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SELECTED LETTERS OF SALMON P. CHASE

From John Jay.

NEW YORK, April 23d 1861.

MY DEAR MR. CHASE - Trusting that Washington is safe, we are still nervously anxious to hear from the Capitol - & to hear regularly; & to know that the voice of the people at the North, is heard there as it swells with a common devotion to the Government . Nothing is more essential not only in a military view but in every view of at least one safe open route from Washington - the seat of Gov't - to New York the centre of Commerce & of public feeling - indicating by the press the daily beating of the nation's heart - a route for travel for the mails & the telegraph. We trust such a route will soon again be opened - & it would seem to comport with the national dignity that it should lie through Baltimore - a matter which it is thought the army from Harrisburgh & that from Annapolis could readily accomplish - As it is our Capitol is as it were in a foreign country, & the mutual confidence between the government & the people that would be so much strengthened by frequent communication is very much lost. Such a route too would ensure abundance of provisions for our northern volunteers who it is rumored today are suffering from insufficient food.
Might not two heavily armed cruisers in the Potomac constantly going up & down the river render impossible the erection of any shore batteries & enable transports with provisions to run regularly. I do not know whether the ships that take our troops are always loaded also with provisions - but they might each carry I hear a thousand barrels or more without inconvenience. In view of the warm weather & of the character of the volunteers, vegetables & fresh meats occasionally are probably important to their health. Apples are easily procured & preserved meats & soups, in case of sickness.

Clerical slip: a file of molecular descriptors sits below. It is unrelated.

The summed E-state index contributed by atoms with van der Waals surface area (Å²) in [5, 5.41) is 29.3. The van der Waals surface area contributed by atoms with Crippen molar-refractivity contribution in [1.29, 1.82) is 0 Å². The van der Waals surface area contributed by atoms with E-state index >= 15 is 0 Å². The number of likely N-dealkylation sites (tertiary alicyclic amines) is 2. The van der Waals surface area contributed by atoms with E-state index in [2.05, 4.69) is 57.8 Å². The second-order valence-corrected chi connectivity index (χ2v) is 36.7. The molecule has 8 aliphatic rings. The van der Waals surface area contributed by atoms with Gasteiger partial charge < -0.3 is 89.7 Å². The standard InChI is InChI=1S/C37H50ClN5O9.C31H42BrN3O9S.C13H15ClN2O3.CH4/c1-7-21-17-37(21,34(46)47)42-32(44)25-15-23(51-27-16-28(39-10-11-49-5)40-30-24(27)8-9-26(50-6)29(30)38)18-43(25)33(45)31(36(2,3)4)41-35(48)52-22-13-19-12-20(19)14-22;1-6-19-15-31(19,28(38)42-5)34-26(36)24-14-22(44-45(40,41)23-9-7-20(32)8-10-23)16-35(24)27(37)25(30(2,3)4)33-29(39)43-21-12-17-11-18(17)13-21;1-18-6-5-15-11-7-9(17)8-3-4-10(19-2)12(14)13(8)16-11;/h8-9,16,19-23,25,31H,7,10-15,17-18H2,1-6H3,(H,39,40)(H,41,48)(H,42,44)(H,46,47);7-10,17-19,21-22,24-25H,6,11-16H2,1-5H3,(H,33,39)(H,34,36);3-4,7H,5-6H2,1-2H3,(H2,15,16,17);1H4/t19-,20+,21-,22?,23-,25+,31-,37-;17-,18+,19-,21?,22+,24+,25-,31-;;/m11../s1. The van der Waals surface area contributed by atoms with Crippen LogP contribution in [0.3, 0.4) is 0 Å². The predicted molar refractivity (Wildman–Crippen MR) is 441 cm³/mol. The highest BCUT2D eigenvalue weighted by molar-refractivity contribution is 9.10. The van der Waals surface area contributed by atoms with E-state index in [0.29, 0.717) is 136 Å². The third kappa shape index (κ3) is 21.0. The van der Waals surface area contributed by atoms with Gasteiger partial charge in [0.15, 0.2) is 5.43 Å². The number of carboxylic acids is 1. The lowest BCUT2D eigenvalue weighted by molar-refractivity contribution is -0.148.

The multiplicity of detail now pressing upon the Cabinet induces me to suggest the expediency of their inviting the advice of practical commercial men as to the best means of carrying out the policy they decide upon. Capt. Chas. H. Marshall, Robert B. Minturn of N. Y. Scott V. P. of the Penn. R. R. at Philadelphia are men of this class. And Alex. Campbell of the firm of Ward Campbell & Co. is I hear a man of such singularly sound judgment that the N. Y. banks make him their confidential adviser.
E. S. Sandford President of the American Teleg. Co. & of Adams Express is said to be the most effective executive officer in the U. S. having some 7,000 agents under him in all parts of the country, & that he would faithfully accomplish whatever he undertook.
I presume any of these gentlemen would readily attend the Gov. if their presence was desired. I dont know abt. Sandford except as a matter of business.
The threatening European war in the opinion of thoughtful men is likely to complicate soon our position unless the reduction of the rebellion is rapidly pushed: Neither France nor England will like the market for silk & cotton interfered with: & if France wants a pretext it is at hand in the pretence that the South is a de facto Government or that the blockade is ineffective. With a North so united so liberal - so enthusiastic & earnest the sooner the matter is settled if the most energetic measures can settle it the better.
Barney & Murray are proving themselves most efficient officers. The spirit of the people is that of '76 & makes us all proud of our countrymen.
The love of the union is begetting an attachment for the administration & an intelligent appreciation of their efforts to preserve it.
God bless you.
Always faithfully yoursJOHN JAY.

The conviction is deep that without an open route Washington will be sometime lost.
Opdike says we must pass either through Baltimore or over it.

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Annual Report of the American Historical Association; Volume II; Washington, Government Printing Office; 1903

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